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“Integrating a culture of 'less is more' is very difficult for Western society”

“Integrating a culture of 'less is more' is very difficult for Western society”

The administration and services staff of the UPF Postgraduate and Doctoral Studies Office is implementing “The Zero Waste Office”, a pioneering project at the University to make the transition to zero waste.

04.10.2019

Imatge inicial

The Zero Waste Office (@lazerowasteoffice) is a project being implemented by the administration and services staff (PAS) of the Pompeu Fabra University Postgraduate and Doctoral Studies Office, which aims to make the transition to zero waste.

It is a pioneering initiative at UPF, which was launched in May 2019 and aims to be an incentive for other services and individuals in the university community to join in this challenge.

The project promoted by Anna de Golferichs, an office employee, immediately received the support of her superior, Marta Aragay, as well as that of all of her workmates, since to succeed, teamwork is essential.

“The Zero Waste Office”, which was one of the finalists of the 2019 edition of the University Responsibility Competition, announced by the UPF Board of Trustees, is part of the different actions and commitments of the University around climate emergency, which include mitigating the ecological footprint.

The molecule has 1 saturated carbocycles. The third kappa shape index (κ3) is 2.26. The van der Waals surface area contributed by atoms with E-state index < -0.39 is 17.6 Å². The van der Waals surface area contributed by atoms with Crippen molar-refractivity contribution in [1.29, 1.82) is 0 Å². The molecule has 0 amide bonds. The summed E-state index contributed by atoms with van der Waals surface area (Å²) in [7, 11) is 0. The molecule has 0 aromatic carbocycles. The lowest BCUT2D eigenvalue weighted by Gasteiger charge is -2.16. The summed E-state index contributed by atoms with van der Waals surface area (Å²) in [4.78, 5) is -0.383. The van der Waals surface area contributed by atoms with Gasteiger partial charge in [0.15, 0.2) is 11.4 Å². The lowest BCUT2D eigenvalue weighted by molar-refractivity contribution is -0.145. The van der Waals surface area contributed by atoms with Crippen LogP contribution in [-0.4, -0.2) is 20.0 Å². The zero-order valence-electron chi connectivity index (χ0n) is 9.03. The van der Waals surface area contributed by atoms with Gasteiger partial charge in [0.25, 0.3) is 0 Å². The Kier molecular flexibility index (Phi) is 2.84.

How and when did the idea arise? Is it limited to offices?

(Marta Aragay): As with many things in life, the initiative came from one of the employees at the office, Anna de Golferichs, who had been telling us about zero waste for some time. Finally, one day she proposed taking a step forward. It was important to have the commitment of the entire office, and as a boss, I thought the planet would appreciate it and that it could be a good way to keep building our team. We quickly saw that the changes in the office forced us to change habits at home: sustainability knows no borders and if you are sustainable at work, you will end up also being sustainable at home.

“Sustainability knows no borders and if you are sustainable at work, you will end up also being sustainable at home”.

What is your ultimate goal?

(M.A.) There is no ultimate goal, the project is constantly changing. Its main purpose is to integrate the culture of and raise awareness about the need for zero waste. However, we would like the frontier not to be at the doors of our office. We could say that our ultimate goal is for the UPF community to also adopt such measures.